Convenience is the main reason doctors choose digital channels sponsored by drug companies over in-person visits from pharmaceutical reps.

Ken Terry, Contributor

December 5, 2013

4 Min Read
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­­Two-thirds of physicians prefer to get information on specific medications through digital channels, according to a survey conducted by CapGemini and QuantiaMD, an online physician community. An even higher percentage (80%) of younger doctors held that view.

Time, availability, and ease of use were said to be the prime reasons for doctors to choose digital channels sponsored by drug companies. Those channels include pharmaceutical websites, e-detailing, online physician communities, and educational or reference sites, such as those of Epocrates and Medscape.

Only 20% of the nearly 3,000 respondents said they preferred to get drug information through in-person meetings with pharmaceutical reps. This percentage is shrinking rapidly. Last year, it was 27%.

Concurrently, a growing number of physicians are working for healthcare organizations that restrict the doctors' contact with drug reps or bar the reps from physician offices entirely. This was true for 64% of all respondents and for 90% of doctors who had been in practice for 10 years or fewer.

[ Doctors have not exactly embraced electronic health record systems. Read Why Doctors Hate EHR Software. ]

Overall, 37% of respondents said they saw drug reps one to three times a month, 27% never saw them, 22% met with them more than once a week, and 14% received them more than once a day. Eighty percent of those who never met with reps were restricted by their organizations. The rest chose not to see them.

"It's roughly a third that are willing to meet with reps on a more frequent basis," Dan Malloy, senior vice president of client services for QuantiaMD, told InformationWeek. "Those doctors are probably in private practice and older."

Interestingly, however, 85% of the respondents said they'd be willing to try new technologies such as "virtual services" to access sales reps. Virtual services allow physicians to contact a rep online and request information or support services. The doctors can contact the reps when they want to, rather than having to carve out time to see them during their workday.

Malloy said that the survey provides evidence that the shift of drug sales from in-person detailing to digital channels is accelerating. "Physicians want less pharma presence in their office," he noted. "At the same time, digital is more convenient, and it provides easier access. Much of this is also being done on mobile devices, which is how doctors often access information."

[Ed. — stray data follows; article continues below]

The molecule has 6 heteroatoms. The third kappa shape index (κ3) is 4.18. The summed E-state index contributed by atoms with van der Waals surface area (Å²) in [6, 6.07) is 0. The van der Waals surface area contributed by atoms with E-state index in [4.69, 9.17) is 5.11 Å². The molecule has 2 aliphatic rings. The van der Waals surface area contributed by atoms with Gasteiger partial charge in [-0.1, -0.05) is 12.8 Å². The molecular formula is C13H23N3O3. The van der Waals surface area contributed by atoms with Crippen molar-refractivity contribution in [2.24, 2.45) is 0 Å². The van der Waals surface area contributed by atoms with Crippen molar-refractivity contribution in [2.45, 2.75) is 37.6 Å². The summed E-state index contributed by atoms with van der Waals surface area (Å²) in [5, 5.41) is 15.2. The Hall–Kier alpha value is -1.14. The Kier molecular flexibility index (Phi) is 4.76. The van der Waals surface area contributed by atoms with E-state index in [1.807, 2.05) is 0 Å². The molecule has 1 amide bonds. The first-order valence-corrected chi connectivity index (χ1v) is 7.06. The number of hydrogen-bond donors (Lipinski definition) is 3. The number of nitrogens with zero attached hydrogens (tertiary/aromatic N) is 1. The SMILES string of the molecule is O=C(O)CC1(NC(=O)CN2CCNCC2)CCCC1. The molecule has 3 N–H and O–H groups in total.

For example, he pointed out, half of the physicians who belong to Quantia now use mobile devices to enter its "social learning platform," which provides clinical content and discussion forums.

Quantia does business with most of the leading pharma companies, which sponsor presentations to market their drugs. Up to 20% of Quantia's content is sponsored, he said, but it is clearly distinguished from independent educational content. The sponsored segments usually last four to seven minutes. That's not a long time, he noted, but is much longer than the face time that drug reps normally get with doctors who are willing to see them.

The trend away from in-person meetings with reps is progressing so rapidly that within several years, Malloy said, it will be very difficult for the pharmaceutical companies to use this sales approach. The pharma firms are already downsizing their sales forces, he said, partly because their access to doctors is decreasing.

At the same time, he said, the companies have been shifting their marketing dollars online. They will invest in any digital channel that allows them to engage doctors and get their message through, he said.

One way to do that is to use physician experts who are known as "key opinion leaders." Knowing that physicians are more apt to listen to other doctors they respect, pharma firms have long hired these experts to give presentations at conferences and dinner meetings. The same people are now making the sponsored presentations on QuantiaMD, he said. Both the sponsored and unsponsored content on the social media site come from these experts, "and that's why our docs listen."

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About the Author(s)

Ken Terry


Ken Terry is a freelance healthcare writer, specializing in health IT. A former technology editor of Medical Economics Magazine, he is also the author of the book Rx For Healthcare Reform.

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